The Myth of No Myths
In our Western cultural climate, we are mythologically lost at sea. We pride ourselves on being a society without myth, as we consider ourselves grounded in reason, fact, and rationality. But ironically, recognizing ourselves as a people without myth has become our myth. It has become the story we tell ourselves about who we think we are. The no-myth myth satisfies what every myth satisfies: the condition of communicating what a particular culture at a particular time values and holds dear.
What we seem to value is the notion that there is a self-evident distinction between things of fact and things of fantasy, that we can draw an unproblematic line down the middle of phenomena, placing things like myths, stories and fiction on one side and the serious stuff of “adulthood” (science, politics) on the other. But no such line can be drawn. Fact and fantasy actually end up defining each other in their opposition, which also means that they can’t exist apart from one another.
We can thank that period we so quaintly refer to as the “enlightenment” for this distinction between fact and fantasy, as out of this distinctively Western period arose the priority of scientific objectivity and the related faith that our human methods of scientific investigation could eventually explain everything without reference to the ways of old and their “childish myths”. But of course the name of this period in history is ironic, for in our newfound polarization of fact and fantasy, we triumphed over the possibility of becoming enlightened, for in the enlightenment that wisdom traditions seek, fact and fantasy are not opposed but complimentary – two lenses from the same source.
Fact and fiction are bread and butter, as interdependent as the two “sides” of the Möbius strip. If we say there is only fiction in the world and no fact or objectivity (as extreme relativists do) then we make ourselves vulnerable to the currently en vogue notion that we single-handedly create our reality – a view that is dangerous in its solipsistic denial of external regularity and the seemingly law-abiding nature of phenomena (you can’t just create your own laws of nature!). Conversely, if we preach an unwavering absolute objectivity, then we risk the fascist tendencies that arise from this belief. Fascists are always the most unwavering proponents of a hard “truth”, the byproduct of a closed process of investigation. “There is nothing more to know! Knowledge is sealed and accomplished!”
Both views (relativism and objectivism), of course, are ultimately “just” beliefs about the way things are, because the Truth never expresses itself in theories and proclamations. Reality is not a thing touched by words or concepts. All beliefs, stories, facts and theories are road signs pointing toward something that can only be experienced. The question is how much clearer one road sign is versus another, how well one performs its role in guiding us to that experience of opening and aliveness.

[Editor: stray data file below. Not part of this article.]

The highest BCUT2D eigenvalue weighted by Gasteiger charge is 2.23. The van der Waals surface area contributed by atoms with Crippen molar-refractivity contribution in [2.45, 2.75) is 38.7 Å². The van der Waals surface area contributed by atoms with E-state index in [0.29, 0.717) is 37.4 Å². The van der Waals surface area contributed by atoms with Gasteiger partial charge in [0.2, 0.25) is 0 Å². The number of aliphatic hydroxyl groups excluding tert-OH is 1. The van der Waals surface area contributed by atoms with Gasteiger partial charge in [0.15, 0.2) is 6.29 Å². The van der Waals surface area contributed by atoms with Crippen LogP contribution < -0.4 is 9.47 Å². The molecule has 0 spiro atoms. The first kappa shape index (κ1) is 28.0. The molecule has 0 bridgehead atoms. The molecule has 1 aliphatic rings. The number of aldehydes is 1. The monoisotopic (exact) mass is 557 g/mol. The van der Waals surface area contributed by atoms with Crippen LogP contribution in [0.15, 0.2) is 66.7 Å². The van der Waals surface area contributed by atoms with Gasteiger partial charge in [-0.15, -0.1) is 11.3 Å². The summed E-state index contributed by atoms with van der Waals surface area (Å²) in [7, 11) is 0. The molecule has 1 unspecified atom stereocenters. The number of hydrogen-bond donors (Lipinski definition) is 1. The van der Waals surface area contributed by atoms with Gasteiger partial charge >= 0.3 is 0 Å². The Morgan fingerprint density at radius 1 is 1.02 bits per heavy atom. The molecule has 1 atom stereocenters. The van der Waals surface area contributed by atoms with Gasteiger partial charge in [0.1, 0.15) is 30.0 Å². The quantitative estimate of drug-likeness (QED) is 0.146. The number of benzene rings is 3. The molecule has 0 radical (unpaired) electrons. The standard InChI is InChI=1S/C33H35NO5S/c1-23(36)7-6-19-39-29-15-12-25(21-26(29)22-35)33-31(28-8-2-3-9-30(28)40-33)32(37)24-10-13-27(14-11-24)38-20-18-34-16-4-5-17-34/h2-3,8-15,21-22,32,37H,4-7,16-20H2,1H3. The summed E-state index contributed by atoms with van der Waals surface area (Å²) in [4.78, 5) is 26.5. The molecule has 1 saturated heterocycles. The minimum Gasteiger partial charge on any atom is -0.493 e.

So the question becomes: what is the no-myth myth doing to us? If we believe that Truth will only arrive in the language of modern science, have we not cut ourselves off from vast dimensions of experience – ones testified to by Mystics, but also ones more modest, like the life-affirming encounter with good literature, art and poetry? Are not these experiences also pointing us to Truth?
It seems then that rather than being pointed to the top of the mountain, the road signs currently in cultural fashion have been pointing us into a cave, where things can be more easily grasped because there is less lived experience to deal with.
Certainly there have been wonderful discoveries and inventions that have arisen from the “enlightenment”, but the associated ideology of scientism is not one of the more wonderful things to arise from it.
Scientism is belief in the universal applicability of the scientific method and approach, and the view that empirical science constitutes the most authoritative worldview or most valuable part of human learning to the exclusion of other viewpoints.
Scientism is a narrowing of life, the reduction of all experience to scientific categories. In this worldview, love becomes a neurological phenomenon. Art becomes the sign of a psychological pathology. In scientism, we refuse to let life stand alone in its singularity, thus making the present moment an impossible experience. The present gets shuffled into all the categories, labels and concepts that have come before and have been legitimized by the narratives of science.
The no-myth myth is the myth of scientism. If we can pry ourselves away from this contraction, then we can start to appreciate the beautiful expression that is science, but also the not-so-separately beautiful expressions of art and mystical realization. Our perception can then open to the infinitely expressive Truth of sat-chit-ananda, Being-Consciousness-Bliss.
Released from the delusion of this contraction, we come back to the expansive present, blissfully suspended between the complimentary, mutually supportive dimensions of fact and fantasy.